Meanwhile, in Iraq, a war started between Kurds and Iraqis in the 1960s, and during the IranIraq War, a civil war broke out due to the regime's implementation of anti-Kurdish policies, which resulted in the mass murder of hundreds of civilians, the wholesale destruction of thousands of villages and the deportation of thousands of Kurds to southern and central Iraq by the Iraqis, with the most infamous attack by the Iraqis being in Halabja in 1988, which killed 5000 civilians instantly. The Iraqis recaptured most of the Kurdish areas of Iraq after the collapse of the Kurdish uprising in March 1991 and more than a million Kurds to the Turkish and Iranian borders, with 20,000 dying in the process. Eventually, following UN intervention, the Kurds managed to capture Erbil and Sulaimaniyah and establish the Kurdistan Regional Government. The area under control of Peshmerga was then expanded, and the Kurds now effectively control Kirkuk and parts of Mosul, with the authority of the KRG and legality of its laws and regulations being recognized in the articles 113 and 137 of the new Iraqi Constitution ratified in 2005, and the regions of Erbil and Sulaimaniya being unified.
In Syria, Kurds make up the largest ethnic minority, and the Syrian government have employed techniques to suppress their ethnic identity like various bans on the use of the Kurdish language, refusal to register children with Kurdish names, the replacement of Kurdish place names with new names in Arabic, and the prohibition of businesses that do not have Arabic names, Kurdish private schools and books and other materials written in Kurdish. Around 300,000 Kurds were deprived of any social rights, in violation of international law, though the Syrian government eventually promised to tackle the issue and grant Syrian citizenship to them to avoid further demonstrations and unrest. Eventually, because of the Syrian Civil War, the Kurds were able to take control of large parts of Syrian Kurdistan from Andiwar to Jindires, and started the Rojava Revolution in 2013, with the Democratic Union Party having plans to establish a new constitution for the de facto autonomous region.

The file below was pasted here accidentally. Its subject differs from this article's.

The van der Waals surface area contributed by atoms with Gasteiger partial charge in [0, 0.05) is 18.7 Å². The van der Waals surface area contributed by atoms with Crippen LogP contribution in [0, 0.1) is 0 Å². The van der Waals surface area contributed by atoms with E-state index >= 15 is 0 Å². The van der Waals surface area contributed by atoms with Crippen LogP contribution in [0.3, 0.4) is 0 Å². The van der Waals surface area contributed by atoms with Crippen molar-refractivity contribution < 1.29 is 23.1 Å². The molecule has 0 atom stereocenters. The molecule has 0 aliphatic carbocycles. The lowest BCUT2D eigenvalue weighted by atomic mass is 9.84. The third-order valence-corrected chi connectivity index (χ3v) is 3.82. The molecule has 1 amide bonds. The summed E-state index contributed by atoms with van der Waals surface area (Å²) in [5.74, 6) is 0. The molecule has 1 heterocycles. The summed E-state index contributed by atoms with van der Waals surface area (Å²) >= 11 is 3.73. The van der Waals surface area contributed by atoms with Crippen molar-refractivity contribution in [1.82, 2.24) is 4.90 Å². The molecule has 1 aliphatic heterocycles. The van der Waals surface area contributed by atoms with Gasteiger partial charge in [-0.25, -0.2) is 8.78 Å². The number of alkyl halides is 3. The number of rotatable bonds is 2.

Needless to say, Kurds have had it rough. The Iranian government have at least treated them better than the Turkish, Iraqi or Syrian governments, however, due to their shared history and being cultural and ethnolinguistical relatives, with many Iranian Kurds and their leaders not wanting a separate Kurdish state, Kurds being well integrated into Iranian political life and the Kurdish language being used more today in Iran than any other time since the Iranian Revolution, though of course the Iranian government are opposed to any suggestion of Kurdish separatism, and have run into problems with Kurdish nationalists, most notably in the Iran crisis of 1946 and with the PJAK.
The Kurdish flag